KINGMAN - Local school administrators are scratching their heads about the possibility of being required by the state to shift 5 percent of their already-strapped support-service funds into classroom funds.
Roger Jacks, superintendent of the Kingman Unified School District, and Susan Chan, district administrator of Kingman Academy of Learning, both said their budgets are so tight already it will be difficult fulfilling the state's proposed mandate.
But they're definitely willing to try.
"If it has to be, then we'll do it," said Chan, whose charter district encompasses four schools and 1,440 students. "I want to provide whatever is needed in our classrooms to get the job done.
"If our percentages are not what the state wants, then we'll have to get them there."
Arizona Gov. Doug Ducey, who took office in January, announced a classrooms-first initiative in his first State of the State address that would shift state spending from support to actual classroom teaching. Ducey has created a team to look at the state's school funding formulas to identify ways to get more money into the classroom.
Ducey recommended a 5 percent reduction in non-classroom spending for district schools and a 3.5 percent reduction to charter additional assistance. The goals of the reductions are to reduce the size of school administration and re-focus the schools on students and teachers.
Non-classroom spending for districts includes administration, plant operations, food service, transportation, student support and instruction support.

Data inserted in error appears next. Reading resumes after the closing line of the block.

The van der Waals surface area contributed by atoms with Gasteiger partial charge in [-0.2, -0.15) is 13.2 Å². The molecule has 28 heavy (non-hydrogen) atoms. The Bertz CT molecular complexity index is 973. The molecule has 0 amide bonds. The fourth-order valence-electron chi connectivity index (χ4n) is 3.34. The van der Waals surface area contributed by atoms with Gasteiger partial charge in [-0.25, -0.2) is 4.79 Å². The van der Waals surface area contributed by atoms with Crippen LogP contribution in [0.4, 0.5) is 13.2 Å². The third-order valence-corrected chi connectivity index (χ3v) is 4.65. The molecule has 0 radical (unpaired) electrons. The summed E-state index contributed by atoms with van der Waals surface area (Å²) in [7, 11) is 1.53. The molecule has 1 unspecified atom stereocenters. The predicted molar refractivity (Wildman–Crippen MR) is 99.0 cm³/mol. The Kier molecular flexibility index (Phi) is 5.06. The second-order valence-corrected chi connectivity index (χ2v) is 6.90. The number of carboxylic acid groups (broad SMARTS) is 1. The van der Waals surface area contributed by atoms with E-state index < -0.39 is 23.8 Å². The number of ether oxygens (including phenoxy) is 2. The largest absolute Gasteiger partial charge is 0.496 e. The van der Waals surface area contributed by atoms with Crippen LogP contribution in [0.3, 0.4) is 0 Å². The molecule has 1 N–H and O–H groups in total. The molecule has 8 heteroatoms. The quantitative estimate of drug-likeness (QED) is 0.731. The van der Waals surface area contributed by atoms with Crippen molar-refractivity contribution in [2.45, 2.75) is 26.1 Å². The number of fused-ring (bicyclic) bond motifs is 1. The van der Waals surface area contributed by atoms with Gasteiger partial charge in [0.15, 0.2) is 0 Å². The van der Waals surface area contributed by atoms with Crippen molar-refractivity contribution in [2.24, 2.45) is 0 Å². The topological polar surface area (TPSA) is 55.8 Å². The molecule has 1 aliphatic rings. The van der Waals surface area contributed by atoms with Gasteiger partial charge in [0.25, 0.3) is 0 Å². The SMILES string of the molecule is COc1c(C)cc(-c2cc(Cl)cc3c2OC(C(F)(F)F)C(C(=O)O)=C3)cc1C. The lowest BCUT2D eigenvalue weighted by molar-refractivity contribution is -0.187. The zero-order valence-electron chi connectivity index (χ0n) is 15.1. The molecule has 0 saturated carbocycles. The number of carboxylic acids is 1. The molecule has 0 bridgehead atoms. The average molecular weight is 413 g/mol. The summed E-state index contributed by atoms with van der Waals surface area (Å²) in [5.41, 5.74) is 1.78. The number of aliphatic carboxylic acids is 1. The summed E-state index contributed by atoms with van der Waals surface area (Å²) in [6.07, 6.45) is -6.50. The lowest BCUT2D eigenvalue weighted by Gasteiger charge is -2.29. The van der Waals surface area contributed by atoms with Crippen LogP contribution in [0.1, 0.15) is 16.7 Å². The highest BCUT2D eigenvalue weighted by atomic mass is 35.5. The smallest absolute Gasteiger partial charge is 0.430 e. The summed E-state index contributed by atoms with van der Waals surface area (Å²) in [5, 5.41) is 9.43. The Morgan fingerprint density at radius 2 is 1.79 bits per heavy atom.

Chan, whose district is solely funded by the state, said she is pleased with KAOL's emphasis on classroom funding and locating the money to pay for books and supplies. But it's almost impossible to cut support services because of the required ongoing reporting of data to the state and federal government.
For instance, the charter district collects civil rights data on students every other year for the federal government. Also, as part of its Student-Teacher-Course-Connection, the district compiles information three times a year for the state on where students and their teachers are located at all times.
And that's just a few of the required reports.
In 2013, KAOL's budget of $10.7 million was divided into 43 percent for classroom instruction. Non-classroom dollars were split between instruction support at 3 percent, student support at 3 percent, administration at 23 percent, plant operation at 7 percent, food service at .02 percent and transportation at 3 percent.
Kingman school district
Jacks has experienced the same problems in his district, which has about 6,900 students in 12 schools. Jacks pointed out the district's positive efficiency rating on the most recent report of school district spending by the Arizona Office of the Auditor General. The report covered 2013 and was presented to the Legislature in February 2014.
"One of our measuring sticks is the auditor general's report, which assesses every school district," said Jacks. "In it, KUSD's administrative costs were low, and we got kudos for efficiency on our food service program and our transportation costs. We're doing a good job in support services and it's going to be hard to cut there."
According to the report, Kingman Unified School District had 6,674 students enrolled in 12 schools in 2013. It noted total spending per pupil had decreased by 5 percent over the past five years, and classroom spending decreased from 55.2 to 50.5 percent. The budget in 2013 was about $48.2 million.